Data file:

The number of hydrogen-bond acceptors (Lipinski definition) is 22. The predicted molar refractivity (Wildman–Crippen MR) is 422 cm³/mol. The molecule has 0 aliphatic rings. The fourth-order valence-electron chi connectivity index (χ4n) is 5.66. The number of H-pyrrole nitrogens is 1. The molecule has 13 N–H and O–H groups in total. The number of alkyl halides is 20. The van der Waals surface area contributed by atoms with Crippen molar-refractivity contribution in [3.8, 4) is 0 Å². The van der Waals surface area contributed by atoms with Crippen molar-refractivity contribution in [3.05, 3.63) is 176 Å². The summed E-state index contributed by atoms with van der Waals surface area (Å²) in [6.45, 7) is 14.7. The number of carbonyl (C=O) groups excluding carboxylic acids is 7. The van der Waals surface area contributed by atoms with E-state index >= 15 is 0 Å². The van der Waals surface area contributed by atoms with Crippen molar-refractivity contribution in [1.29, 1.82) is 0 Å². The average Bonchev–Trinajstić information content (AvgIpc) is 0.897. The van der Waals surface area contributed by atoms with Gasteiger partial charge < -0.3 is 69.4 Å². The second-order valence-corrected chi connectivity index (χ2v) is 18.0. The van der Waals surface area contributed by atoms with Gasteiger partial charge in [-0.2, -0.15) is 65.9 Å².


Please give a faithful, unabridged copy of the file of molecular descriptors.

The number of hydrogen-bond acceptors (Lipinski definition) is 22. The predicted molar refractivity (Wildman–Crippen MR) is 422 cm³/mol. The molecule has 0 aliphatic rings. The fourth-order valence-electron chi connectivity index (χ4n) is 5.66. The number of H-pyrrole nitrogens is 1. The molecule has 13 N–H and O–H groups in total. The number of alkyl halides is 20. The van der Waals surface area contributed by atoms with Crippen molar-refractivity contribution in [3.8, 4) is 0 Å². The van der Waals surface area contributed by atoms with Crippen molar-refractivity contribution in [3.05, 3.63) is 176 Å². The summed E-state index contributed by atoms with van der Waals surface area (Å²) in [6.45, 7) is 14.7. The number of carbonyl (C=O) groups excluding carboxylic acids is 7. The van der Waals surface area contributed by atoms with E-state index >= 15 is 0 Å². The van der Waals surface area contributed by atoms with Crippen molar-refractivity contribution in [1.29, 1.82) is 0 Å². The average Bonchev–Trinajstić information content (AvgIpc) is 0.897. The van der Waals surface area contributed by atoms with Gasteiger partial charge < -0.3 is 69.4 Å². The second-order valence-corrected chi connectivity index (χ2v) is 18.0. The van der Waals surface area contributed by atoms with Gasteiger partial charge in [-0.2, -0.15) is 65.9 Å².